BT STATE LOW-PRICE COMMODITY TRAFFIC “IS A CHALLENGE”

By | October 10, 2001 | Feature

By Chris Forrester

British Telecom’s (BT’s) Broadcast Services division say that while they remain confident about filling capacity on new satellites planned for launch, heavily discounted tariffs by some operators mean margins are being squeezed and – according to BT’s head of global commercial & sales Malcolm Campbell – “a very real challenge to the industry”. Speaking exclusively to Interspace, he added that this is “especially the case in ad hoc traffic, where it is already almost like a spot market”.

Campbell nevertheless remains optimistic about future demand for satellite capacity. In his view, “the niche channels have come on board creating demand for distribution, but also in many cases the need for extra contribution capacity. The other growth element for BT is sport, which has simply grown massively both on the contribution and distribution sides. The whole business of sports broadcasting is no longer about simply covering a match but now coverage takes in dedicated player cams, referee cams, multiple options for the viewer, all generating good business. It is the same with Grand Prix activity that can generate 50 or 60 different feeds to various locations around the world”.

Campbell also said that digital compression and improved statistical multiplexing of signals has made once wholly uneconomic services more viable. For example, a French company that exports programming to French overseas territories is currently supplied with a 72 MHz transponder aimed at the French Antilles that reaches a maximum of 300,000 people. It will soon be supplemented by another 72 MHz transponder targeting some 20,000 people in New Caledonia.

According to Campbell, “for New Caledonia, up until a few years ago we would have had to use two and maybe three hops to get signals there. Now we use fibre to Los Angeles and uplink it from there. Oddly enough, it is the combination of fibre and satellite that makes it an economic proposition. Hallmark, for example, decided to do things in reverse. They didn’t want to invest in playout (in Europe) so assemble their five channels in Denver, use fibre to New York and then onto London and up to the Hot Birds”.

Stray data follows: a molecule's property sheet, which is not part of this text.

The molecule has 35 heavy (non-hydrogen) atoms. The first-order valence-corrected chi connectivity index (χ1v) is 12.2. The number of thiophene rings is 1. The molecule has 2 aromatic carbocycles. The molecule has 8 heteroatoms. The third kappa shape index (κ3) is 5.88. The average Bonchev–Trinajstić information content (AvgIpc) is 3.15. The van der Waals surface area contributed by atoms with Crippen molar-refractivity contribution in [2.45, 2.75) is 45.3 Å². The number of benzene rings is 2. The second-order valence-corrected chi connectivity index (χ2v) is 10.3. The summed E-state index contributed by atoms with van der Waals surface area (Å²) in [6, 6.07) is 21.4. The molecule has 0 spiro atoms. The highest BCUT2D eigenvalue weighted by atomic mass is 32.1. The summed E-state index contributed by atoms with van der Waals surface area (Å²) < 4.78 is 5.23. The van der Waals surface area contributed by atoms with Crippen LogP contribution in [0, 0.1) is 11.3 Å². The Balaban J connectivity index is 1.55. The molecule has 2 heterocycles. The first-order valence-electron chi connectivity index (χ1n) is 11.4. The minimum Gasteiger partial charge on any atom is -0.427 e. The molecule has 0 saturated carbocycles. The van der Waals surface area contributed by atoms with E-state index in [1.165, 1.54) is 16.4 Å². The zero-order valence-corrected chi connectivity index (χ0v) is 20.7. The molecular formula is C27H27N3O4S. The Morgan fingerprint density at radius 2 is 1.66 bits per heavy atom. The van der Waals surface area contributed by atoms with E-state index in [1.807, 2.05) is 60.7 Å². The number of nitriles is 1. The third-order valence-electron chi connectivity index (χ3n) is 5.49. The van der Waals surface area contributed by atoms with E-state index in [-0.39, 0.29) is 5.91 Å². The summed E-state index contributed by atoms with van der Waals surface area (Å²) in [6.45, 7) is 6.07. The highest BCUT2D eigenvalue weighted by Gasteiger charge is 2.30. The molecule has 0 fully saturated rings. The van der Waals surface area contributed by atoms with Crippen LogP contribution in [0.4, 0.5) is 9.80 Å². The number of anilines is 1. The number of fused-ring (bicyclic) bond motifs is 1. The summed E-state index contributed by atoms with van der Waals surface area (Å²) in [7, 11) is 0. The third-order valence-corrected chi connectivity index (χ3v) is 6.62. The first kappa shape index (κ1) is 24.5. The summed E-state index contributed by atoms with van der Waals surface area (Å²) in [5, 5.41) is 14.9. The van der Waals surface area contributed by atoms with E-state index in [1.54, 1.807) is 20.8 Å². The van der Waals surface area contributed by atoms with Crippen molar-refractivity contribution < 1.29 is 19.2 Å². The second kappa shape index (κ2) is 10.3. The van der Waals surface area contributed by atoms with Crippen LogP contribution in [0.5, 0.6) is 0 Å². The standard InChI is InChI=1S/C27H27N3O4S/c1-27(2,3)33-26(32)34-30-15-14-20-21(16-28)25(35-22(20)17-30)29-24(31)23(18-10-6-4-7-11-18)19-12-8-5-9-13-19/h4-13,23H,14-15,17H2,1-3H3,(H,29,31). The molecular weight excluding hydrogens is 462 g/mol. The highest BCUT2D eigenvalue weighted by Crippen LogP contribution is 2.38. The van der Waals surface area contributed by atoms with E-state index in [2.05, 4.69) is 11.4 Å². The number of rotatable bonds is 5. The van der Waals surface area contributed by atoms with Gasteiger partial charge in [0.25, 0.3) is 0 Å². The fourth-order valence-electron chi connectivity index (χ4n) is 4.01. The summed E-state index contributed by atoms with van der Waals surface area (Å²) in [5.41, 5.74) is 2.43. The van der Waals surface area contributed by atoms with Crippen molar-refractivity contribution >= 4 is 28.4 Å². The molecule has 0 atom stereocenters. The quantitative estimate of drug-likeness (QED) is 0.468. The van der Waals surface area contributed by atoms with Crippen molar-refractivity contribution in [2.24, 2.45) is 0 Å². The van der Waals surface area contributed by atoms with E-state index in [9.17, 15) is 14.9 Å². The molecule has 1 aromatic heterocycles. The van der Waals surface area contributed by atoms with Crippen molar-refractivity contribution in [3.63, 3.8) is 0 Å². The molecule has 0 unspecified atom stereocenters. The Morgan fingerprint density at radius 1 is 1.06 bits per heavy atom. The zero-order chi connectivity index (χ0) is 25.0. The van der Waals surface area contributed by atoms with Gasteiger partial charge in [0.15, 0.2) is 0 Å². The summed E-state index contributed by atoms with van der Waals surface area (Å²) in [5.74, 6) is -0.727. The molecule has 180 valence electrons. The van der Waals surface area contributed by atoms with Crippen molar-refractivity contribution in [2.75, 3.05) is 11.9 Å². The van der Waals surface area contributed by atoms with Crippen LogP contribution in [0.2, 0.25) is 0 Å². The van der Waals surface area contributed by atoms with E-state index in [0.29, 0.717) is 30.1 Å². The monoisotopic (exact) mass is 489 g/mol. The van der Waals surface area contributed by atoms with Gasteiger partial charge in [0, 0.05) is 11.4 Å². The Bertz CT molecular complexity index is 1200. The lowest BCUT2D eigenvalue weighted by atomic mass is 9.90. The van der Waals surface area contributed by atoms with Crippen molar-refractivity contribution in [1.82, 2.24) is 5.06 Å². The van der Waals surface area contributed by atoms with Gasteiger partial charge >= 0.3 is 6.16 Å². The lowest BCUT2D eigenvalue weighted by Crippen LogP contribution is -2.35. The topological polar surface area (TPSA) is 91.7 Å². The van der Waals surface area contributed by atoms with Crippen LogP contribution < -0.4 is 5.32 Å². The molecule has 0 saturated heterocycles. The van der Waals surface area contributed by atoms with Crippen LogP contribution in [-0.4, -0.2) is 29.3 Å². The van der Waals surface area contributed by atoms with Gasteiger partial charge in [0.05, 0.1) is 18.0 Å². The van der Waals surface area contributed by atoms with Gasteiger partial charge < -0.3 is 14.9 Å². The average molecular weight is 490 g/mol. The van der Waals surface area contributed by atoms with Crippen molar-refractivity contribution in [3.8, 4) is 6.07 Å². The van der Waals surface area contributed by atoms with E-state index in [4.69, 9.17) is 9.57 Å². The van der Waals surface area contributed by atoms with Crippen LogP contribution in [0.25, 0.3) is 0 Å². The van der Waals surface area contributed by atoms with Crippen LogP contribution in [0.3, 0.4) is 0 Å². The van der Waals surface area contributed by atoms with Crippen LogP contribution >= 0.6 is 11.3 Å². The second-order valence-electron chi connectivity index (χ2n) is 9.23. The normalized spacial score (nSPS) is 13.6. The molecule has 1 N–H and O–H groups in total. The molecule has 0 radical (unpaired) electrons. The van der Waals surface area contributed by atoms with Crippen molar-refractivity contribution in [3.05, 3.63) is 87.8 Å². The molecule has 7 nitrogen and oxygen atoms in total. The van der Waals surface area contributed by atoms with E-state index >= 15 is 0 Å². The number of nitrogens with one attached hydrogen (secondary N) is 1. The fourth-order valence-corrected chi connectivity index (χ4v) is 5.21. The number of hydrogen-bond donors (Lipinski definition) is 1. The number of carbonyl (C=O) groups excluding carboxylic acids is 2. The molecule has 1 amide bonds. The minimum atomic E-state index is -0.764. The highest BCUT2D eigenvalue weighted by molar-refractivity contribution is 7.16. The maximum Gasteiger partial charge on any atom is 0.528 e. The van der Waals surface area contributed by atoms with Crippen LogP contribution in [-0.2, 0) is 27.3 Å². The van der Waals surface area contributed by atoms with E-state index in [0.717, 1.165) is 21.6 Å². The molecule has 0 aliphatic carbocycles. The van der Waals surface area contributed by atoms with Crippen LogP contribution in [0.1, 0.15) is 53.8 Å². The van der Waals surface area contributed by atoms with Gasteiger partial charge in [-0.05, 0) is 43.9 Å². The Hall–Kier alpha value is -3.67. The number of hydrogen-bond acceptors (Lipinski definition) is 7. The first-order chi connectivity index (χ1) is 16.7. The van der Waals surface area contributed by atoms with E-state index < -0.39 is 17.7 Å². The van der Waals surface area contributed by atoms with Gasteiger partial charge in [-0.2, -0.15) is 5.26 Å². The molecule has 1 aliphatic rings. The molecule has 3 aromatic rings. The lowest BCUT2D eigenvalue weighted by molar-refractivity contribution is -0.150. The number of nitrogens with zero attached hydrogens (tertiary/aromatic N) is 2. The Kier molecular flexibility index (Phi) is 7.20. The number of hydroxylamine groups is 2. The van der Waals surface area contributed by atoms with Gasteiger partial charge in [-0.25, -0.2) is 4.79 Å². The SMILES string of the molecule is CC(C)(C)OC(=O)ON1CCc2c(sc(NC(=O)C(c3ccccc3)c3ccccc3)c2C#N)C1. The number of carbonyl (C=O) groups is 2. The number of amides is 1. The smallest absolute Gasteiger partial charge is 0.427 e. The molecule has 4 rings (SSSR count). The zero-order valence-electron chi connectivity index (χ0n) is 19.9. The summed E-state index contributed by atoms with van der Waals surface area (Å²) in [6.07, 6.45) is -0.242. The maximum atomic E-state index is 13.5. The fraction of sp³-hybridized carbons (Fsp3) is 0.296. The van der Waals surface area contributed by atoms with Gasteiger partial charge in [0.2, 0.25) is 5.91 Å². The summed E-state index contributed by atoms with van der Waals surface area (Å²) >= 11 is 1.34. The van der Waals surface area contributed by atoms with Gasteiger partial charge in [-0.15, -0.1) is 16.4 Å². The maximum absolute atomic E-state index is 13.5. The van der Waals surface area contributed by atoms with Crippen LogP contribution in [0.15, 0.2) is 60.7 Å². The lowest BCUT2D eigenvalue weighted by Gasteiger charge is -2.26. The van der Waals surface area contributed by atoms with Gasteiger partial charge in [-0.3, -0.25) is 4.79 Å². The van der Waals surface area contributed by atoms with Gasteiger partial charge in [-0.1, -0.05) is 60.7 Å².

Campbell also says there is growing interest in new sat-based services like Sat-DSL, MPEG-4 and IP. “Just look at people like Enfocast from Essex, broadcasting a mux of business channels using just 300 kb/s per service. Some of the channels we are talking to about using Eurobird are quite happy with 2Mb/s, and these days 3Mb/s is almost high quality. Look at the US, where some are still using analogue for contribution services. When we launched our US teleport we made a conscious decision to go digital and had to give people lots of trials and tests to convince them that digital works. The next revolution may not be so quick because the necessity isn’t so strong”.

BT’s Broadcast Services, which once had a strong position in terms of sales of Intelsat and Eutelsat capacity, now faces strong competition from the two recently privatised companies. Campbell nevertheless insists there has always been fierce rivalry in this area from operators like Globecast and others: “Remember, we are one of the biggest providers (of customers) to PanAmSat around the world and there’s no favouritism there! Maybe 10 years ago with PanAmSat we were fierce competitors, but later we sort of had a cold shower and decided this was not really the way to go. We got creative and we now have some four or five joint multiplex services with PAS where we provide the tower, fibre, sat- facilities and the mux, they throw in a transponder and we jointly market and share the revenues. On PAS-9, which is a great satellite linking Europe with the Americas, we have two muxes operational uplinking from Martlesham, near Ipswich (in the UK), we sell some of them and they sell some. We have some French channels on board and they look after the BBC and Deutsche Welle. At the end of the day we divide the revenue”.

With industry-wide questions being asked about PanAmSat’s future, Campbell said changes of ownership would not be a problem since “we generally have 10-year commitments from our customers that would be on-going. Indeed, the teleport at Martlesham has been built with PAS very much in mind, it being on the eastern side of the UK and initially targeting PAS-4. There is a big financial and emotional investment in PanAmSat, but getting back to Eutelsat, if we cannot win based on our own added value and creativity, then we deserve to lose out”.

Campbell suggests that far from being an optimist, he is a cautious player. Referring to Eutelsat’s early days, he says “Even before the very first ‘Hot Bird’ we had a Eutelsat F2 that sat half-empty for a long time. We were decidedly nervous about adding Hot Bird and I was one of the sceptics. But on the very first day that Eutelsat opened up its business for what is now Hot Bird 1, (Giuliano) Berretta (currently CEO at Eutelsat, but then commercial director) called me up and said ‘get the new orders in’, even though he’d already received two transponder orders from us and we had two more pending. But Giuliano said we risked missing out because the satellite was full almost on that first day, and it’s been the same ever since. Those two orders did miss out, although we added them to HB2 later. At that time, our view was that there was too much capacity up there. We have changed our minds since, and again with the digital revolution people could be forgiven for saying there’s plenty of capacity up there. But again we see considerable demand, and despite all the trebling and quadrupling of digital channels we are now looking at business cases for our own HB muxes and making an argument that presumed 75 per cent occupancy, but we are now at 95 per cent and over”.


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